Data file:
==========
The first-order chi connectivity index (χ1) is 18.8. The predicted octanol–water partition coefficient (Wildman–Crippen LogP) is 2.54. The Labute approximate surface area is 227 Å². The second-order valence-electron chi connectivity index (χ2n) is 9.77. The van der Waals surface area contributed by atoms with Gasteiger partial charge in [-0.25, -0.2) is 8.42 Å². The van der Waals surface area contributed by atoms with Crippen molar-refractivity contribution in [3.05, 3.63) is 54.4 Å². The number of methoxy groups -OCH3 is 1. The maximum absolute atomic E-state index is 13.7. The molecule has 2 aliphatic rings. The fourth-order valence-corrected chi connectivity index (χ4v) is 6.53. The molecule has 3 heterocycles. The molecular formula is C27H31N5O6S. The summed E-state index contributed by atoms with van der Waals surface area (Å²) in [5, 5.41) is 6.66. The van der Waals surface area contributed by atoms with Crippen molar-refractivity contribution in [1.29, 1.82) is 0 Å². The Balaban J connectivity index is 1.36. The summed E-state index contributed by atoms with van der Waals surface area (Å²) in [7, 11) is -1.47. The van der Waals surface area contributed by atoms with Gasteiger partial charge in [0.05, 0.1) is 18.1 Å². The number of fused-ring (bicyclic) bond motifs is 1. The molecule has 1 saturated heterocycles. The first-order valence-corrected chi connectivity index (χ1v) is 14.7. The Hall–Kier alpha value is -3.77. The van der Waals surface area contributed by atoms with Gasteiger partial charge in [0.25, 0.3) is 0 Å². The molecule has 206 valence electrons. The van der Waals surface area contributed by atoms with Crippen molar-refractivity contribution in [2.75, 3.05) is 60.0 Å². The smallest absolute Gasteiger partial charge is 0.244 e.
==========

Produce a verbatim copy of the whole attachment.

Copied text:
The first-order chi connectivity index (χ1) is 18.8. The predicted octanol–water partition coefficient (Wildman–Crippen LogP) is 2.54. The Labute approximate surface area is 227 Å². The second-order valence-electron chi connectivity index (χ2n) is 9.77. The van der Waals surface area contributed by atoms with Gasteiger partial charge in [-0.25, -0.2) is 8.42 Å². The van der Waals surface area contributed by atoms with Crippen molar-refractivity contribution in [3.05, 3.63) is 54.4 Å². The number of methoxy groups -OCH3 is 1. The maximum absolute atomic E-state index is 13.7. The molecule has 2 aliphatic rings. The fourth-order valence-corrected chi connectivity index (χ4v) is 6.53. The molecule has 3 heterocycles. The molecular formula is C27H31N5O6S. The summed E-state index contributed by atoms with van der Waals surface area (Å²) in [5, 5.41) is 6.66. The van der Waals surface area contributed by atoms with Crippen molar-refractivity contribution in [1.29, 1.82) is 0 Å². The Balaban J connectivity index is 1.36. The summed E-state index contributed by atoms with van der Waals surface area (Å²) in [7, 11) is -1.47. The van der Waals surface area contributed by atoms with Gasteiger partial charge in [0.05, 0.1) is 18.1 Å². The number of fused-ring (bicyclic) bond motifs is 1. The molecule has 1 saturated heterocycles. The first-order valence-corrected chi connectivity index (χ1v) is 14.7. The Hall–Kier alpha value is -3.77. The van der Waals surface area contributed by atoms with Gasteiger partial charge in [0.25, 0.3) is 0 Å². The molecule has 206 valence electrons. The van der Waals surface area contributed by atoms with Crippen molar-refractivity contribution in [2.75, 3.05) is 60.0 Å². The smallest absolute Gasteiger partial charge is 0.244 e.